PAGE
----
A memory-based immune system may have evolved in vertebrates because of the need to recognize and manage complex communities of beneficial microbes.
All vertebrates have a type of immunity known as adaptive immunity, which allows them to respond to each fresh encounter with the microbial world on the basis of past interactions. Invertebrates, however, rely entirely on the innate immune system, an ancient mechanism present in all animals that does not typically 'remember' previous encounters. The remarkable memory component of the vertebrate adaptive system has been thought to provide heightened resistance to microbial pathogens. But this assumption presents a conundrum — invertebrates are no less challenged by the microbial world, nor are they less able to remain healthy.
How have invertebrates been so successful — they comprise more than 96% of animal species — without the benefit of an adaptive immune system? Many have thought the answer lies with lifestyle: because invertebrates are small, bear many young and are short-lived, they should have no need for a memory-based immune system that is suited to the long haul. But numerous invertebrates are large, have only a single offspring each year and live a long life. The quahog clam, for example, remains healthy for up to 250 years, despite pumping bacteria-rich sediments across its internal organs. Clearly, 'long-life' lifestyle features can evolve in the absence of an adaptive immune system. I propose a different explanation: that adaptive immunity has evolved in part to recognize and manage complex communities of beneficial microbes living on or in vertebrates.
Recent advances in molecular biology that allow biologists to quantify and identify an animal's normal microbiota suggest that the presence of complex communities of coevolved bacteria is a shared feature among vertebrates. In general, the coevolved partnerships of invertebrates seem to be much less diverse.
For example, characterization of human microbial partners has identified more than 2,000 bacterial species that typically associate as communities inside us — including on or in our skin, guts and mouth. These coevolved, resident communities are often in direct contact with our tissues, are relatively resistant to perturbations, such as starvation, and provide us with the metabolic benefit of millions of additional genes and activities. By contrast, fewer than 100 species of human bacterial pathogen have been identified, and exposure to these is generally rare and transient.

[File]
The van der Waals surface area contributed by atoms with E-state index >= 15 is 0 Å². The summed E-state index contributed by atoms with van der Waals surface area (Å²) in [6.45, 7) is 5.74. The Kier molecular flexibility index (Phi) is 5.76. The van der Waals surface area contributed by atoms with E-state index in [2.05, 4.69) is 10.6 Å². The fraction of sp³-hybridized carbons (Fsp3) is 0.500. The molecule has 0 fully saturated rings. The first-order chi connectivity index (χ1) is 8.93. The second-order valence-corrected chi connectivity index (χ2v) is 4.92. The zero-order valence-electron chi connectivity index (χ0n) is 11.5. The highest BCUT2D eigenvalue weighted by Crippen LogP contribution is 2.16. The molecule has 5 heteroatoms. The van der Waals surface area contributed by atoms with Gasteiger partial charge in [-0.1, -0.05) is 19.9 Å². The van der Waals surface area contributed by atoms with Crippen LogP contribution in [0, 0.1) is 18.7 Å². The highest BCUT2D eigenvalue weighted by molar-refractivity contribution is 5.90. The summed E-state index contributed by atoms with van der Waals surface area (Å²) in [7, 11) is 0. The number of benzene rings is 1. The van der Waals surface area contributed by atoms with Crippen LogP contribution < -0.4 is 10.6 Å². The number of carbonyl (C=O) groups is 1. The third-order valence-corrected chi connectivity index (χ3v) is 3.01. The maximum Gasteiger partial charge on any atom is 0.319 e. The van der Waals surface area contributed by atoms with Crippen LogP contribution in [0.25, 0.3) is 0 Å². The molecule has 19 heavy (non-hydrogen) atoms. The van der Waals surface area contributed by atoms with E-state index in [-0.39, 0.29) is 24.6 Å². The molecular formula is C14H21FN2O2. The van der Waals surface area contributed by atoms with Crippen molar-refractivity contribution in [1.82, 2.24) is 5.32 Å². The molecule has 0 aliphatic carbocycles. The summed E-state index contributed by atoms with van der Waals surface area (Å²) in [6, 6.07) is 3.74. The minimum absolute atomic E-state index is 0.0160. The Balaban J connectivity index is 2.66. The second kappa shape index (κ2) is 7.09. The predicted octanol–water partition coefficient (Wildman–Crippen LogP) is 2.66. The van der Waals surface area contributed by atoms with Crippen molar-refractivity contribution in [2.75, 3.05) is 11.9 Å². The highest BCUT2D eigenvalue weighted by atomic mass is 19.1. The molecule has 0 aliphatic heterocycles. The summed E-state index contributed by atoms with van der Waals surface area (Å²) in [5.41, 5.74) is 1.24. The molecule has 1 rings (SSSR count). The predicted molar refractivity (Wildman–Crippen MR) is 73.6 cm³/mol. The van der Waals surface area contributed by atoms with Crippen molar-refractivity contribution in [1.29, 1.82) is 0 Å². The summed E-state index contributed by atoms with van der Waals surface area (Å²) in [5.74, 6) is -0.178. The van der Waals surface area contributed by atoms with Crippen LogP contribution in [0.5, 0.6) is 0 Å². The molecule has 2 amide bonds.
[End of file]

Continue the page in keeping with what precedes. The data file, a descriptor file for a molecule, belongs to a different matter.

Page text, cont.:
Meanwhile, evidence is emerging that most of the associations between invertebrates and the microbial world are different. Although an invertebrate gut tract can harbour dozens of bacterial species at any time, recent studies have identified only a small number (fewer than eight) of resident bacterial species. Thus, the gut microbiota of invertebrates is numerically dominated by tourists, with a composition dictated by the external environment rather than by stable residents, as is characteristic of vertebrates. Under these conditions, invertebrates might use their innate immune system to limit the range of interactions with the microbial world, treating all but a few species as unwelcome guests. By contrast, the evolution of the vertebrate immune system is likely to be strongly affected by the need to maintain a substantial resident microbiota.
The mechanisms by which invertebrates recognize and manage those resident microbial partners that they do have are unknown, but there are at least three possible strategies. First, there are examples in all major phyla of invertebrates that have beneficial bacterial associations with between one and three species that are maintained intracellularly, and so are invisible to the innate immune system. Although widespread among invertebrates, such associations seem to be absent from vertebrates.
A second strategy is to maintain a physical barrier between the host tissue and the microbes. The unusually complex, highly stable consortia harboured in the hindguts of termites and their relatives are effectively separated from the host tissues by a layer of chitin that precludes direct host–microbe interaction.
Third, even without a dedicated memory function, the innate immune system may be capable of managing the simple communities of resident bacteria typically present in the invertebrate gut. Recently, the number of specific recognition components of the innate system has been found to be much higher in some invertebrates than earlier estimates suggested; these specific recognition elements might provide a mechanism for keeping track of a number of microbial partners. The absence of these three strategies among vertebrates is consistent with the idea that the adaptive immune system has provided them with a different, more versatile microbial-management strategy.
The advances in technology that have inspired these ideas should also allow us to test their predictions. Careful characterization of the gut microbiota of various vertebrates and invertebrates could address the basic premise that all vertebrates have a coevolved microbiota, whereas invertebrates rarely do. Similarly, comparative physiology could test the prediction that maintenance by vertebrates of coevolved microbial consortia, both throughout life and across generations, provides advantages, such as more efficient digestion, that are not available to invertebrates. Finally, there is the question of whether there is a price to be paid for the permissiveness of the adaptive immune system. Is autoimmunity a collateral consequence of the bargain we've cut with microbes?
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